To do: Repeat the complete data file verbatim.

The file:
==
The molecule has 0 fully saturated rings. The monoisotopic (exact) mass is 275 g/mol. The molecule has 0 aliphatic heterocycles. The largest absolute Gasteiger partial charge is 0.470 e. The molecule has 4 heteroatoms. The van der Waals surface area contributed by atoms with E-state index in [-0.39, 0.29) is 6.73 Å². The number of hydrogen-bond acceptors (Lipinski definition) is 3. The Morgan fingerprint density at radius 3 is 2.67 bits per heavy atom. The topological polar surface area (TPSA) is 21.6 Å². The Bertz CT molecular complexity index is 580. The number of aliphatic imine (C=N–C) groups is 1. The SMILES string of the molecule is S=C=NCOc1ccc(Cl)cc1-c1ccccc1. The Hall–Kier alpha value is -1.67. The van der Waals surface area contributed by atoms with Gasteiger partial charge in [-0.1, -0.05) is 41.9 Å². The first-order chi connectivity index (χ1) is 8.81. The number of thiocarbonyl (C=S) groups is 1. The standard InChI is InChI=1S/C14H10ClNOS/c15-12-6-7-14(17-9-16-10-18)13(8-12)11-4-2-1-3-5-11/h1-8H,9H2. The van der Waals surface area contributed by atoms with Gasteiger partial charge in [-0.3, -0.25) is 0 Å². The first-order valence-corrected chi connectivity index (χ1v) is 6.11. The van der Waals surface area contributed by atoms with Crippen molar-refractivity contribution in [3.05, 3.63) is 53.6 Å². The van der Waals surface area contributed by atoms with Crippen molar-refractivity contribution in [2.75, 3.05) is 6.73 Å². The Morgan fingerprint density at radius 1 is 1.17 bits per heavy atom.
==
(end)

The molecule has 0 fully saturated rings. The monoisotopic (exact) mass is 275 g/mol. The molecule has 0 aliphatic heterocycles. The largest absolute Gasteiger partial charge is 0.470 e. The molecule has 4 heteroatoms. The van der Waals surface area contributed by atoms with E-state index in [-0.39, 0.29) is 6.73 Å². The number of hydrogen-bond acceptors (Lipinski definition) is 3. The Morgan fingerprint density at radius 3 is 2.67 bits per heavy atom. The topological polar surface area (TPSA) is 21.6 Å². The Bertz CT molecular complexity index is 580. The number of aliphatic imine (C=N–C) groups is 1. The SMILES string of the molecule is S=C=NCOc1ccc(Cl)cc1-c1ccccc1. The Hall–Kier alpha value is -1.67. The van der Waals surface area contributed by atoms with Gasteiger partial charge in [-0.1, -0.05) is 41.9 Å². The first-order chi connectivity index (χ1) is 8.81. The number of thiocarbonyl (C=S) groups is 1. The standard InChI is InChI=1S/C14H10ClNOS/c15-12-6-7-14(17-9-16-10-18)13(8-12)11-4-2-1-3-5-11/h1-8H,9H2. The van der Waals surface area contributed by atoms with Gasteiger partial charge in [-0.3, -0.25) is 0 Å². The first-order valence-corrected chi connectivity index (χ1v) is 6.11. The van der Waals surface area contributed by atoms with Crippen molar-refractivity contribution in [3.05, 3.63) is 53.6 Å². The van der Waals surface area contributed by atoms with Crippen molar-refractivity contribution in [2.75, 3.05) is 6.73 Å². The Morgan fingerprint density at radius 1 is 1.17 bits per heavy atom.